We are all sort of familiar with Santa Clause with his red pyjamas and long with beard. Yet what many of us don’t know is that cocola turned him red in the advertising of their product and he has been painted red in our imagination ever since.
It is interesting that the symbol for philanthropy and the real meaning of Christmas being by a multinational corporation to become their motif for their consumeristic endeavours.
Father Christmas rather than living on the north pole and surrounded by elves in a toy factory (thanks Hollywood for that) he is really based on a real life Saint, St. Nicholas, an early bishop, of a place in Greece called Myra. He was a fiery redheaded man who was passionate about orthodox theology an on one occasion punched some of the followers of the Arius heresy (think Jehovah’s Witnesses).
He was also a wealthy man having been left a fortune by his parents. He was extraordinarily generous but was also very humble and used to give gifts and blessings by stealth.
On one occasion when an old man thought he might have to sell his daughters into prostitution due to their abject poverty, on hearing of the families poverty Nicholas threw a bag of gold down his chimney which saved the family and enabled them to survive and turn their lives around.
Often the poor would do their washing outside and would hang their stockings out to dry and Nicholas would put money in their drying stockings as a way of blessing people anonymously.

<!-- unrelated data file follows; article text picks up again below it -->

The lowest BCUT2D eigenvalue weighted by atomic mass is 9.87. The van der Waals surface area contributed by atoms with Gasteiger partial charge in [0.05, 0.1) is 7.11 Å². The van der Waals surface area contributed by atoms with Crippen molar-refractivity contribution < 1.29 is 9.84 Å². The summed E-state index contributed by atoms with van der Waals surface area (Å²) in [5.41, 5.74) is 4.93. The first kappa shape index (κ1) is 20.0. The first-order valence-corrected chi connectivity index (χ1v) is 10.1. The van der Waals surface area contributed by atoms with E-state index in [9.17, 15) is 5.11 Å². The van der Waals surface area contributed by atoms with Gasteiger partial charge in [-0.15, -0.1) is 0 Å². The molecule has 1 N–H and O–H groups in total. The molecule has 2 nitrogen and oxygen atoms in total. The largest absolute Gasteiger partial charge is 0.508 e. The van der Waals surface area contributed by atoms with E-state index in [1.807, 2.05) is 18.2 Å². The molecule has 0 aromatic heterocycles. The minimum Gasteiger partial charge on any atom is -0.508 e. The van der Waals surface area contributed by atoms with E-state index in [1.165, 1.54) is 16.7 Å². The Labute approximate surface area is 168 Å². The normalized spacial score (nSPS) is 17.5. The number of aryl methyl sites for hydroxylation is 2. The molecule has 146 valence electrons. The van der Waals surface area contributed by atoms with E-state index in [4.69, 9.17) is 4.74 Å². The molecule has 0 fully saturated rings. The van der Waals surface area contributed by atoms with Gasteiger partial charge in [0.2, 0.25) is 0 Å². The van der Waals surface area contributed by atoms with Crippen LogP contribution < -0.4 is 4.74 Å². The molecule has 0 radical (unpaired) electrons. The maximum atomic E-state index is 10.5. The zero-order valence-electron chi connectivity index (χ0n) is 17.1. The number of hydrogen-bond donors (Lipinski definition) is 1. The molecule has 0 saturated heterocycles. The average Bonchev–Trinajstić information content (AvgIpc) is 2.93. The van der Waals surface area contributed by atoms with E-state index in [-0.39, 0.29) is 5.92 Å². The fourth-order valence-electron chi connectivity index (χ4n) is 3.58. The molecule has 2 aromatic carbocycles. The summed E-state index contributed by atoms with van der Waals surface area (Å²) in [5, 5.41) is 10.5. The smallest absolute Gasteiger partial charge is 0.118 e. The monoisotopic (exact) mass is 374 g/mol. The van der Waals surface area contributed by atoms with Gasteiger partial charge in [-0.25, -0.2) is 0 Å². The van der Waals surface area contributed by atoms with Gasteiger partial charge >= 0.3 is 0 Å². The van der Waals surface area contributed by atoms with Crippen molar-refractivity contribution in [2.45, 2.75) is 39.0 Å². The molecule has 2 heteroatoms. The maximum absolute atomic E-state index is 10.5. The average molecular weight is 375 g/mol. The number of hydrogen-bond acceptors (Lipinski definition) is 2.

Nicholas was so extraordinarily generous that his “stealth generously” became that of legend. Following Nicholas’s death many of his clergy follows his generosity to the poor and marginalised, over the years the entire fortune was spent on alleviating poverty in Myra.
As I thought about St. Nicholas and his kindness by stealth, I was challenged by the idea of how often we do the right thing for the wrong reasons, how we like affirmation for our good deeds and how we like other people thinking we are good and kind people. The recipients of the original St. Nicholas never knew the human hands that God used to bless them. I want to have a humility like this, although I know on some days I have a long way to go!
The legend has lived on even until today, but rather than being a Saint whose life can challenge and inspire us, we mystify and romanticise so we aren’t challenged to be more like Christ by the example of St. Nicholas.
Also Nicholas was someone who sought to give practical help wherever he saw human need or suffering, rather than simply being generous and self congratulatory once a year.
Interestingly, the change from green to red has significance in the Catholic colour of seasons red is infrequent celebrations of Saints Days (rare events) rather than the green which is ‘ordinary time’ which is most of the time.
We often ask children “if they’ve been good?” In order that “Santa” might come, which actual makes generosity a reward for good behaviour rather than an unearned gift. Indeed take this flawed thinking we end up catagagorizing people into ‘the deserving and undeserving poor’ which places ourselves in a very judgemental position, all of us have made mistakes and squandered opportunities and needed the help of others.
So rather than dismiss Santa as a myth let’s recapture this green hero, his humility and philanthropy by stealth, but please don’t punch and Jehovah’s Witnesses!